Home page | Catalogue | Classes | Tables | Glossary | Notations | Links | Bibliography | Thanks | Downloads | Related Curves

too complicated to be written here. Click on the link to download a text file.

X(5), X(6), X(2574), X(2575)

CPCC or H-cevian points, see Table 11

Ix-anticevian points, see Table 23

isogonal conjugates of the Ix-anticevian points, see Table 23

foci of the K-ellipse (inellipse with center K when the triangle ABC is acute angle)

common points of C(O,R) and pK(X6, X343).

Q056 is a circular quartic with singular focus X(858), the complement of X(23). It has two real asymptotes parallel to those of the Jerabek hyperbola.

Q056 contains the CPCC points (light blue points on the figure) and the Ix-anticevian points (red points). See also Q003, the Euler-Morley quintic.

Indeed, if we consider the conic C(A) in table 23 and the conic Ca in table 11, then, for a given real t, the conic CtA = (1-t) C(A) + t Ca is a conic from the pencil generated by the two former ones. Similarly define CtB and CtC. These three conics CtA, CtB, CtC belong to a same pencil F(t) for any t hence they must have four common points not neccessarily all real. As t varies, the locus of these common points is Q056.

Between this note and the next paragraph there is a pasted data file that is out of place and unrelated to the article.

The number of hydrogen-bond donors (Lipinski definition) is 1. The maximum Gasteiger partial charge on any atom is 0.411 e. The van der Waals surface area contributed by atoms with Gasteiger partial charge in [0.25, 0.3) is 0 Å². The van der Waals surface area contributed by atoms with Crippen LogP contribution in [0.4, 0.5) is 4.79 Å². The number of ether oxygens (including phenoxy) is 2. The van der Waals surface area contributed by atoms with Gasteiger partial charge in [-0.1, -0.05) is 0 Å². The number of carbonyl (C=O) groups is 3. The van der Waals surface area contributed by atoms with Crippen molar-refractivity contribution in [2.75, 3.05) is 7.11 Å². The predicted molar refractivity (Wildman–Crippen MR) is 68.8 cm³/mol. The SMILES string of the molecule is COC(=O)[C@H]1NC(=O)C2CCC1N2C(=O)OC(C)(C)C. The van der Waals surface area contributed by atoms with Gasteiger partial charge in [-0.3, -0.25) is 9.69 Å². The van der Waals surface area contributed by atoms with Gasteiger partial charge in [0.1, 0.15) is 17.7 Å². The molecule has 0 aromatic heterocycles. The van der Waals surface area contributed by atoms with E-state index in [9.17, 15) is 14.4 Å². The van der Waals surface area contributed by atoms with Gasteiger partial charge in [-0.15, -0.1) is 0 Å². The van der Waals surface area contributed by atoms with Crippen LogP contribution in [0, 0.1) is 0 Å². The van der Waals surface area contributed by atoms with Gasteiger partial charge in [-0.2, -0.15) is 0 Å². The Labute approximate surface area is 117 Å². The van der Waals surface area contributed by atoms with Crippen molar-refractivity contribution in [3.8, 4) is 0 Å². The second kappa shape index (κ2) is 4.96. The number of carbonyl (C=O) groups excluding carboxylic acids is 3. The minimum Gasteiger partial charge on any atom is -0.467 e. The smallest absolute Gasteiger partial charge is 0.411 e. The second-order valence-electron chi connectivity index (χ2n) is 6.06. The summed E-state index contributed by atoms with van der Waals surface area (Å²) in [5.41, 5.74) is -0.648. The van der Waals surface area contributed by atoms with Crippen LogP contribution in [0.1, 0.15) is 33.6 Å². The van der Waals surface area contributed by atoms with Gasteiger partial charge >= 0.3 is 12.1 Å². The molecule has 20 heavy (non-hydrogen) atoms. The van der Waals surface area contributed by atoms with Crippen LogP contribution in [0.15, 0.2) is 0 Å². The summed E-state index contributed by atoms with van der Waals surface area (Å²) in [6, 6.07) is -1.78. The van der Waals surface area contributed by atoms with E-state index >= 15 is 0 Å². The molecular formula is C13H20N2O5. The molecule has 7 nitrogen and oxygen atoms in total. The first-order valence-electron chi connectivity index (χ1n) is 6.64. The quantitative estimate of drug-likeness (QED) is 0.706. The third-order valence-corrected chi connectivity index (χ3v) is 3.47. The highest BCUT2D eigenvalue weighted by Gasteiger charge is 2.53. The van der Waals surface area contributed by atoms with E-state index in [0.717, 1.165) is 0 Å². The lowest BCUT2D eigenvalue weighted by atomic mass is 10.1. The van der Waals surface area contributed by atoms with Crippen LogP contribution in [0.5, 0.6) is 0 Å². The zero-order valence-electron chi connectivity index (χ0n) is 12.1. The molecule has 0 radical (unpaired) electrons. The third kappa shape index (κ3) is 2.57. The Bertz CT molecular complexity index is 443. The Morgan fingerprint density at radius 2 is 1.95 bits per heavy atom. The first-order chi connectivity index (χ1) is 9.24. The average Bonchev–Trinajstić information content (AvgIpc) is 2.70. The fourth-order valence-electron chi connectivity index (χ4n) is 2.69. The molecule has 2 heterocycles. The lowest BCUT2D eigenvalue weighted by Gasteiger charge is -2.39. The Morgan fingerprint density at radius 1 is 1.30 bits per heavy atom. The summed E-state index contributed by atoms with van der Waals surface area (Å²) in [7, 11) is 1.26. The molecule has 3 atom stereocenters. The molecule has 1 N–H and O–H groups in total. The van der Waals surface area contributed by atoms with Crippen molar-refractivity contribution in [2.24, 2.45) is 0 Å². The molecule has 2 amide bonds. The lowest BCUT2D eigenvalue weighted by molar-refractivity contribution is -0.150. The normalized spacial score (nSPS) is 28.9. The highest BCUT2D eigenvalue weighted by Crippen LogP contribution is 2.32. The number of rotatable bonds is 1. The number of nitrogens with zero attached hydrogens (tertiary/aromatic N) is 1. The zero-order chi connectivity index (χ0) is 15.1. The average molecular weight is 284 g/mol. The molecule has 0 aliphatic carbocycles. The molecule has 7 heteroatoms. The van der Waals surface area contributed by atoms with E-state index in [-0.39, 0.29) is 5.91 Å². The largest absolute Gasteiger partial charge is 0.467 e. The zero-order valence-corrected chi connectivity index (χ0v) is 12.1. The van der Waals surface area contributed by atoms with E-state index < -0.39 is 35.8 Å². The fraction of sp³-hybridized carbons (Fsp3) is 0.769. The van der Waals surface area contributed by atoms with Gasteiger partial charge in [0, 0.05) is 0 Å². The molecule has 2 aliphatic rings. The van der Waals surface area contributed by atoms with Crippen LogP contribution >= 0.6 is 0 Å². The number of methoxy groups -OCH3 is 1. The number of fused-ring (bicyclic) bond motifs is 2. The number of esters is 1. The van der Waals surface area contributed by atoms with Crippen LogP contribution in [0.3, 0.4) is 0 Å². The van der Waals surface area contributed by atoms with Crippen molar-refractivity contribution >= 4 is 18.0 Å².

When t = 0, we find the Ix-anticevian points again and, when t = 1, we find the CPCC or H-cevian points again.

When t = -1/3, all the conics of F(t) are rectangular hyperbolas.

When t ≠ -1/3, F(t) contains one and only one rectangular hyperbola H(t) passing through X(5), X(6), X(2574), X(2575). It degenerates into two perpendicular lines for three values of t. One of them is t = 1/3 in which case the conics CtA, CtB, CtC are circles. The remaining two are rather complicated.

When F(t) contains X(6), it also contains the points of Q056 on the circumcircle. These points lie on the rectangular hyperbola H(t) passing through X(22), X(110), X(343), X(2917).